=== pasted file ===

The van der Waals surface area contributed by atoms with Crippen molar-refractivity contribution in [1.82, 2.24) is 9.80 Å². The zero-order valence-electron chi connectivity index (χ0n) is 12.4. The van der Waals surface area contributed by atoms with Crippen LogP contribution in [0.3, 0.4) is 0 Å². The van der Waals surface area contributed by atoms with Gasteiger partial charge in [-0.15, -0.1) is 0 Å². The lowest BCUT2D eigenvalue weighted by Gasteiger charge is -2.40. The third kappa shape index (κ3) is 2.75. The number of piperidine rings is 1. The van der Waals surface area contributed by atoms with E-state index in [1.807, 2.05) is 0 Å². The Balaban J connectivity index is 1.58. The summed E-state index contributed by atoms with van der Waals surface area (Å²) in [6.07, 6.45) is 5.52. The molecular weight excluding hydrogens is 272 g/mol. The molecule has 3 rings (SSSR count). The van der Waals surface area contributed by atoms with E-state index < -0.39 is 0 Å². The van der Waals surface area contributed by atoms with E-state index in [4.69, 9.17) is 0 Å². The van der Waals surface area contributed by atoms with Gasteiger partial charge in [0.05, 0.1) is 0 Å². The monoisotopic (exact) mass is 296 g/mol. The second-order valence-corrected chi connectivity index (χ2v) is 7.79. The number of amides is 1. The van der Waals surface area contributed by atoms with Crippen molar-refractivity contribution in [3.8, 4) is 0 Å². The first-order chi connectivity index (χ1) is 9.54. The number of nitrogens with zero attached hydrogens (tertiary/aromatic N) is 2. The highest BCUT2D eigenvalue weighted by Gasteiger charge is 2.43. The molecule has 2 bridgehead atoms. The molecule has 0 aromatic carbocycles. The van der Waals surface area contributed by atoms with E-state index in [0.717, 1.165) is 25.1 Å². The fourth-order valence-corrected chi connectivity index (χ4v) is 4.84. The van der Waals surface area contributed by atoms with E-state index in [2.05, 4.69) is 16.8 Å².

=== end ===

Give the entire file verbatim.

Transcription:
The van der Waals surface area contributed by atoms with Crippen molar-refractivity contribution in [1.82, 2.24) is 9.80 Å². The zero-order valence-electron chi connectivity index (χ0n) is 12.4. The van der Waals surface area contributed by atoms with Crippen LogP contribution in [0.3, 0.4) is 0 Å². The van der Waals surface area contributed by atoms with Gasteiger partial charge in [-0.15, -0.1) is 0 Å². The lowest BCUT2D eigenvalue weighted by Gasteiger charge is -2.40. The third kappa shape index (κ3) is 2.75. The number of piperidine rings is 1. The van der Waals surface area contributed by atoms with E-state index in [1.807, 2.05) is 0 Å². The Balaban J connectivity index is 1.58. The summed E-state index contributed by atoms with van der Waals surface area (Å²) in [6.07, 6.45) is 5.52. The molecular weight excluding hydrogens is 272 g/mol. The molecule has 3 rings (SSSR count). The van der Waals surface area contributed by atoms with E-state index < -0.39 is 0 Å². The van der Waals surface area contributed by atoms with E-state index in [4.69, 9.17) is 0 Å². The van der Waals surface area contributed by atoms with Gasteiger partial charge in [0.05, 0.1) is 0 Å². The monoisotopic (exact) mass is 296 g/mol. The second-order valence-corrected chi connectivity index (χ2v) is 7.79. The number of amides is 1. The van der Waals surface area contributed by atoms with Crippen molar-refractivity contribution in [3.8, 4) is 0 Å². The first-order chi connectivity index (χ1) is 9.54. The number of nitrogens with zero attached hydrogens (tertiary/aromatic N) is 2. The highest BCUT2D eigenvalue weighted by Gasteiger charge is 2.43. The molecule has 2 bridgehead atoms. The molecule has 0 aromatic carbocycles. The van der Waals surface area contributed by atoms with E-state index in [0.717, 1.165) is 25.1 Å². The fourth-order valence-corrected chi connectivity index (χ4v) is 4.84. The van der Waals surface area contributed by atoms with E-state index in [2.05, 4.69) is 16.8 Å².